In the Finn fleet, equipment failures plagued two medal contenders. USA’s Caleb Paine lost a mast chock and fell to 21st in the race, by far his worst finish so far. He replaced the chock and recovered spectacularly with a 3rd place in the second race. Denmark’s Jonas Hoghs Christensen‘s run of bad luck continued, and after his frustrations with the race organizers yesterday, today he pulled the clew ring from his sail, forcing him to retire in the final race.
The Laser Radials had a much more physically demanding day today, as they sailed on the Copacabana course in much friskier conditions than they have in the past two days inside. “I hit the button. It was time to really turn it on,” says USA’s Paige Railey, who tied her second place finish from the first day with another second in the first race today, bringing her to seventh in the fleet. “I got myself amped to hike really hard, I knew it’d be a speed race.” Railey nailed her downwind legs, which, in the past, have been a challenge for her.
For Belgium’s Evi Van Acker, a class medal favorite, the intensity proved to be too challenging. Van Acker says she’s physically sick, but at press time, her team had not responded to requests about the nature of her illness. China’s Lily Xu also had a tough day, dropping her from first to fourth place. She’s recovering from a shoulder injury earlier this year. “It really limited my ability to trim the sheet, so my upwind legs weren’t very good,” she says.
With a rest day on the schedule for the Radials and Lasers tomorrow, Xu and van Acker could have an opportunity to get back in the game. But with leaders Netherland’s Marit Bouwmeester and Denmark’s Anne-Marie Rindom posting high-fleet finishes consistently across both light and big days, there won’t be room for additional errors with only four races remaining before the medal race.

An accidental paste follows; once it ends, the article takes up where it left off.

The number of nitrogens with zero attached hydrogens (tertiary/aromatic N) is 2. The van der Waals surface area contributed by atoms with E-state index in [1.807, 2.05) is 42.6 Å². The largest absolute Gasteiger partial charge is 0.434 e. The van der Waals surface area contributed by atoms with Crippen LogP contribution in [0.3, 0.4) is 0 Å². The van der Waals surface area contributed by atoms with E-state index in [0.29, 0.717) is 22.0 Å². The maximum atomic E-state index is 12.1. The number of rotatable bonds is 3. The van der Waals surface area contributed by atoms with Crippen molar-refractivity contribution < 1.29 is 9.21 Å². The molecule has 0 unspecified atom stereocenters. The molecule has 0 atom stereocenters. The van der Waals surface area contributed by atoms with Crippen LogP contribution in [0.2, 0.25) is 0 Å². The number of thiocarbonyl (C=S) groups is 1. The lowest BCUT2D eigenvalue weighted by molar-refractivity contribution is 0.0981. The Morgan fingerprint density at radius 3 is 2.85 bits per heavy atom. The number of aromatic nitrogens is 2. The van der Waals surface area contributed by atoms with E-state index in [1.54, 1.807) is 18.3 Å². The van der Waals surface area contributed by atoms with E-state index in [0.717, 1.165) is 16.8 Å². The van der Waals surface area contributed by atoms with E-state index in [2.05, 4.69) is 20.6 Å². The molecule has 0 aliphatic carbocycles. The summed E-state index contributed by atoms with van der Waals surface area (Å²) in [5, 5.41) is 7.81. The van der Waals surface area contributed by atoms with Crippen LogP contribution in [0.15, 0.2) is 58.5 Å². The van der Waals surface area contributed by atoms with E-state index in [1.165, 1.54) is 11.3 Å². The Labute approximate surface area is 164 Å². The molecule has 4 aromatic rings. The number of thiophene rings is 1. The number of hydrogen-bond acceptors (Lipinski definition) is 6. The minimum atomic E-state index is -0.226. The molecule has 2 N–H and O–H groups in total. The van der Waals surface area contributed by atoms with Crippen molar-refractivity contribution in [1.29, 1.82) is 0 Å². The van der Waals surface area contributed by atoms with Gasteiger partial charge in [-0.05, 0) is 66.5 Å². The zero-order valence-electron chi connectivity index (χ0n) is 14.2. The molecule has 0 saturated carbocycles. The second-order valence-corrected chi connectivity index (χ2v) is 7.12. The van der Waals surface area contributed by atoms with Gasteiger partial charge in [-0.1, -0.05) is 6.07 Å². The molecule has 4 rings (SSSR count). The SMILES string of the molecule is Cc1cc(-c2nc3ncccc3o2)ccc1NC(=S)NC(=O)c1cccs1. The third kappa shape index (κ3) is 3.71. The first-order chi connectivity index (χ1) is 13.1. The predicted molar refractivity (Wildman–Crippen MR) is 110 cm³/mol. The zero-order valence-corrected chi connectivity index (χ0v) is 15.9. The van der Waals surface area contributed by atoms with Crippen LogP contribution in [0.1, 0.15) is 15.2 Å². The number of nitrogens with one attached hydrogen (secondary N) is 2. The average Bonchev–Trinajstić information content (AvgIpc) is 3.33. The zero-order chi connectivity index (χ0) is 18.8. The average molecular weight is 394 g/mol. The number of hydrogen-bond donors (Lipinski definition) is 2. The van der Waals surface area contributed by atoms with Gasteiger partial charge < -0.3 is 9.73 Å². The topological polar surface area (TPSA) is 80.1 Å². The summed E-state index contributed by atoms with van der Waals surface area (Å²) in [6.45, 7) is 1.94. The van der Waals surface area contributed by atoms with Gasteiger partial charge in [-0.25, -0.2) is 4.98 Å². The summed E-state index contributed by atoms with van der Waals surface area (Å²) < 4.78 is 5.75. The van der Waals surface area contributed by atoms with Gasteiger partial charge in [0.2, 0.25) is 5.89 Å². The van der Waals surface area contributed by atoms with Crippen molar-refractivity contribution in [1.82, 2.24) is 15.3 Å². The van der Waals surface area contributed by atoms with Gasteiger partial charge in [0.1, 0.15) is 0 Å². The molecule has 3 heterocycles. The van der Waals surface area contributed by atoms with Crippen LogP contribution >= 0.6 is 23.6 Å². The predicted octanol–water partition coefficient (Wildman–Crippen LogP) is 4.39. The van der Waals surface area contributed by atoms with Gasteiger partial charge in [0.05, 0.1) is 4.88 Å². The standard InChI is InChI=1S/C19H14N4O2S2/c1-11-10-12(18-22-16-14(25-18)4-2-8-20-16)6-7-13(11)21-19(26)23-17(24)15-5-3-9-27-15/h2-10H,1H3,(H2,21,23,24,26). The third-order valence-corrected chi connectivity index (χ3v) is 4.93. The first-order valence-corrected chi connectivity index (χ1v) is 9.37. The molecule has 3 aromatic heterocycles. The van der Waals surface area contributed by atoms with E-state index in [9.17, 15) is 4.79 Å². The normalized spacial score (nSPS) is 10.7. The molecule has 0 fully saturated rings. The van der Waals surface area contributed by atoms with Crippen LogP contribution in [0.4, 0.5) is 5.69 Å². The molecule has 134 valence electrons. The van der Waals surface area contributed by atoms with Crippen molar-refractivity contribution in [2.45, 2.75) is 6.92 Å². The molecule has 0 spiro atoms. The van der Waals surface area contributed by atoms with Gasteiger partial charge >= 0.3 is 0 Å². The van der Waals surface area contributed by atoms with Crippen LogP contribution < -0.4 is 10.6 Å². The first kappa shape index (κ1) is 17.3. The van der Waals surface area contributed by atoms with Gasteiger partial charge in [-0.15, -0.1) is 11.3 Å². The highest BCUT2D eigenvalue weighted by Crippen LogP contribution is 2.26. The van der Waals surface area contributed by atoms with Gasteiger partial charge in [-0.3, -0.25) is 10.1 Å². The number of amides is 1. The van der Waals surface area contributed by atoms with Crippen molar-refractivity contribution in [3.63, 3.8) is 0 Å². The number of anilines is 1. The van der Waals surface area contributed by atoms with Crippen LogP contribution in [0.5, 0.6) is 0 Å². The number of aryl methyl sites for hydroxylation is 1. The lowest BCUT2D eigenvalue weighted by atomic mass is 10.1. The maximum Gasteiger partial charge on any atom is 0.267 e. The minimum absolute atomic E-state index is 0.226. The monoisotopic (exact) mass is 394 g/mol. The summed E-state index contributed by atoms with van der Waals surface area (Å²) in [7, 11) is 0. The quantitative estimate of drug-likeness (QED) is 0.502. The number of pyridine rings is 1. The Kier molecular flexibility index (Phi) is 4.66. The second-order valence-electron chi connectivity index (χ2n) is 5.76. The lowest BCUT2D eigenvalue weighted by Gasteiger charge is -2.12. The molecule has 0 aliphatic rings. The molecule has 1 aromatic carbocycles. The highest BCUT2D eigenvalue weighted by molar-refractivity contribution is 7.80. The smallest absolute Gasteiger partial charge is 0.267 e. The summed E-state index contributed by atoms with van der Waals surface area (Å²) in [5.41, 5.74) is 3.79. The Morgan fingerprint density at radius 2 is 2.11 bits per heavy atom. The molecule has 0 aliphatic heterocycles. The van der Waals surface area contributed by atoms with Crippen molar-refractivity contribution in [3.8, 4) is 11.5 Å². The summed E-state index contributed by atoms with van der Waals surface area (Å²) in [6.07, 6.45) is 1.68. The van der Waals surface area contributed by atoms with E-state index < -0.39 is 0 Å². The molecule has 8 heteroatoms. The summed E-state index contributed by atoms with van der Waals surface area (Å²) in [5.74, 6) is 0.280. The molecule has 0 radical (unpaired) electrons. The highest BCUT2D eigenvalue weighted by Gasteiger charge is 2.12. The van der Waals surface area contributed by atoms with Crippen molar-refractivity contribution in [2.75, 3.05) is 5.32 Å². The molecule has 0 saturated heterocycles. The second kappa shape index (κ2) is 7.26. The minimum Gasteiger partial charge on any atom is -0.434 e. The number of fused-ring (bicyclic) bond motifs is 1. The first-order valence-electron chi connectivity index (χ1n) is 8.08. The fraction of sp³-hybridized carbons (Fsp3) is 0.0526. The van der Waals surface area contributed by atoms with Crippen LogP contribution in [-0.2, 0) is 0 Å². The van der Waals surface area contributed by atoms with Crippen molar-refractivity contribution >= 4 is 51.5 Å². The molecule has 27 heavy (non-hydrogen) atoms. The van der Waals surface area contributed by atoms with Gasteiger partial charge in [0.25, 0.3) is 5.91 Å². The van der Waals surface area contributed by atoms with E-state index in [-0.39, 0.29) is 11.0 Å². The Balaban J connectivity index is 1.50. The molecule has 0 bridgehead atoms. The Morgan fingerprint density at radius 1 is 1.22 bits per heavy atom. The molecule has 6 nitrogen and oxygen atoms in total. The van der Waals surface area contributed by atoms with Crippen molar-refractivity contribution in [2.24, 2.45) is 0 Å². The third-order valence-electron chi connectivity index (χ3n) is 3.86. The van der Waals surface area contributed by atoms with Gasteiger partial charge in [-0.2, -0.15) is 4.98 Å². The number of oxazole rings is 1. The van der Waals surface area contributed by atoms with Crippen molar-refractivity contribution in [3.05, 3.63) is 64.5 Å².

In the 470 Men, the Croatia’s Sime Fantela and Igor Marinec had two solid starts and took a commanding lead in the class with a bullet and a 2nd. In a speed race on the final leg of race two, the Croatians were overtaken by Australia’s Mat Belcher and Will Ryan.
On the women’s side, Japan’s Ai Kondo Yoshida and Miho Yoshioka took first blood and with their additional fourth they bested London gold medalists Jo Aleh and Polly Powrie. Still in the Game, USA’s Annie Haeger and Briana Provancha focused on sticking to the sides and finding the dark water. They kept outside their main competition, and in the second race held their own to finish in third. “The goal of day one is to be consistent and come out not having lost the regatta,” says Provancha. “The second race we had a much better idea of what was going on, but it’s a long regatta and we’ll keep reminding ourselves that this is just the start of a marathon.” Interestingly, like their teammates in the Nacra, the USA 470 women also started their second race of the regatta by charging the start line and port tacking the fleet, putting them into clear air and well ahead of their competition. They finished the race in third and sit third overall after the first day.
The World Sailing website is still having some technical issues, so full results are best found at: https://www.rio2016.com/en/sailing
USA’s Haeger and Gulari talk about their aggressive start tactics in US Sailing Team’s Rio Report from the day: